Documentaries about recent political/cultural history often have an internal dichotomy that shapes audiences viewing experience: viewers remember the beginning and the end of an event, yet normally miss all of the important details that happen in between. This gives documentaries an important socio-historical function, but at the same time can provoke heartbreaking empathy as viewers watch events unfold towards an inevitable conclusion of which they are already aware.
The Square tells the personal story of the Egyptians who witnessed the revolution of 2011 and the fall of Hosni Mubarak – the president/dictator who held power for 30 years. The three main characters are: Khalid, a British-Egyptian actor who leaves London to join the revolution; Magdy, a member of the Muslim Brotherhood and a religious democrat; and Ahmed, an articulate activist who believes in fierce and independent opposition to authoritarian rule. There are also a number of other brave and dedicated men and women from different backgrounds who all predominantly and profoundly agree that an informed electorate should decide the future of Egypt.
The film begins in February with the aftermath of the leader’s deposition as thousands of people spontaneously celebrate in the streets. The sincerity and solidarity amongst the people who have crowded into Tahrir Square is exhilarating to witness, the atmosphere euphoric as the people chant and sing songs about democracy, justice and the rule of law – yet anyone watching who followed the events as they happened knows that this feeling is premature… this is the heartbreaking empathy mentioned above.
After Mubarak is overthrown, the army steps in to take over the countries affairs and the people return to their homes. Yet, after a number of months of little progress people begin to return to the square to set up tents and make demands by putting pressure on the generals. Tahrir Square starts to become as symbolic as Tiananmen two decades before it as activists are forcibly removed and trees and fake grass symbolically replace the tents – the communication war has begun over the race for the successor.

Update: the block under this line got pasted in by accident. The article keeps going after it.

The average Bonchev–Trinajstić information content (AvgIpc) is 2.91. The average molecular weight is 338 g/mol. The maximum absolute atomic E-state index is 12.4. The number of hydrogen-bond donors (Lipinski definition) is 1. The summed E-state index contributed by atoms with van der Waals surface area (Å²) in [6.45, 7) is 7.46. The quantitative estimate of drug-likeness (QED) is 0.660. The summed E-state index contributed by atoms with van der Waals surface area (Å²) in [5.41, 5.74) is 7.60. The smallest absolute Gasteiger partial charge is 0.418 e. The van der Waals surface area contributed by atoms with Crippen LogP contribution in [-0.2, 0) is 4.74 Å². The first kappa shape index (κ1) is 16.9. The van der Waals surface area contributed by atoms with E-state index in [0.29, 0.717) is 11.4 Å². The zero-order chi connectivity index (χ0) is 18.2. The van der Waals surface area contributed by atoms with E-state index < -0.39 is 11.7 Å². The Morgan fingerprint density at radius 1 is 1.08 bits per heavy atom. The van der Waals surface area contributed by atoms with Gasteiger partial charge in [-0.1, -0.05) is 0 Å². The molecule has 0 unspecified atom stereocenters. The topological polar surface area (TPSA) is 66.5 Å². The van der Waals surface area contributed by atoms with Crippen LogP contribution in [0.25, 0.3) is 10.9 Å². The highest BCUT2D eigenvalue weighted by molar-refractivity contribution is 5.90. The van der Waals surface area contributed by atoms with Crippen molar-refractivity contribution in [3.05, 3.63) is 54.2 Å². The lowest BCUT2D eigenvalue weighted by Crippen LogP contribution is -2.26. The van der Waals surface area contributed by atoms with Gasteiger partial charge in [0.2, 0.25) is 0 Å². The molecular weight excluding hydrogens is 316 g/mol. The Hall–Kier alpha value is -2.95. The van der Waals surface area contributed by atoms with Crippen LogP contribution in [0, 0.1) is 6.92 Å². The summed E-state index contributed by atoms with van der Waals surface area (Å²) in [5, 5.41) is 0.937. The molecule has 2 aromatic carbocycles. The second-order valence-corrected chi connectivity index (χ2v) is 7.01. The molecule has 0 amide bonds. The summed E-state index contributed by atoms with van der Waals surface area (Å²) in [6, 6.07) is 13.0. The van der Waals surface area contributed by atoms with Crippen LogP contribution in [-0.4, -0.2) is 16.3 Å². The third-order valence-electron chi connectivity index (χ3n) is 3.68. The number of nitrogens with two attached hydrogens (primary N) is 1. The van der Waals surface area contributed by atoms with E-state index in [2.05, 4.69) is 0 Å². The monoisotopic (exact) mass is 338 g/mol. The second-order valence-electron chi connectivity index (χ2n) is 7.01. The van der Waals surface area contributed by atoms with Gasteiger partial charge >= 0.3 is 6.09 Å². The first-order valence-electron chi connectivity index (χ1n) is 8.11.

To summarise the nuance of the period would do the film and the lives of the Egyptian people a disservice, but it tells a harrowing narrative of how the people are twice betrayed: once by the army and again by militant Islamists who insist on a constitution based on religion instead of secularism. The growing and disturbing rhetoric on the different sides of the political divide show deep ideological disagreements as one group of people chant ‘justice’ and ‘freedom’ and the other group shout ‘faith’ and ‘determination’.
The film has some disturbing moments where protestors are attacked with real bullets and armoured vehicles, as well as showing damning evidence that the brutality that was unleashed by the army/police was facilitated by American weapons and ammunition. A gas canister is acerbically referred to as a ‘gift’ from The West at one point.
One thing that is interesting about the film is its overt reliance on new media to tell its story, which is itself heavily reliant on social media. Some of the footage from the film is filmed on smartphones and clearly edited on MacBooks, which are shown onscreen with people editing footage for the film, in the film. American commentators proudly congratulated Twitter for facilitating the ‘Arab Spring’, yet did not pressure the mainstream media to focus more on the unfolding horrors. In this scenario, no news is not good news.
One of the tragedies that is eventually realised by the revolutionaries is that they are a powerful force when it comes to saying ‘No’ to an authoritarian threat, but they struggle to convince others of the alternatives – a prophetic parallel to the Occupy movement in America and Europe as a result of the unrest in the Middle East that struggled to have a lasting impact on the financial sectors.
The film has a cautious but positive ending, and watching the film gives viewers hope in the power of democracy. But the haunting reality is that the film will always serve as a reminder to an (ongoing) era of bloodshed as well as a powerful statement of optimism for the future.
Learn more about the film here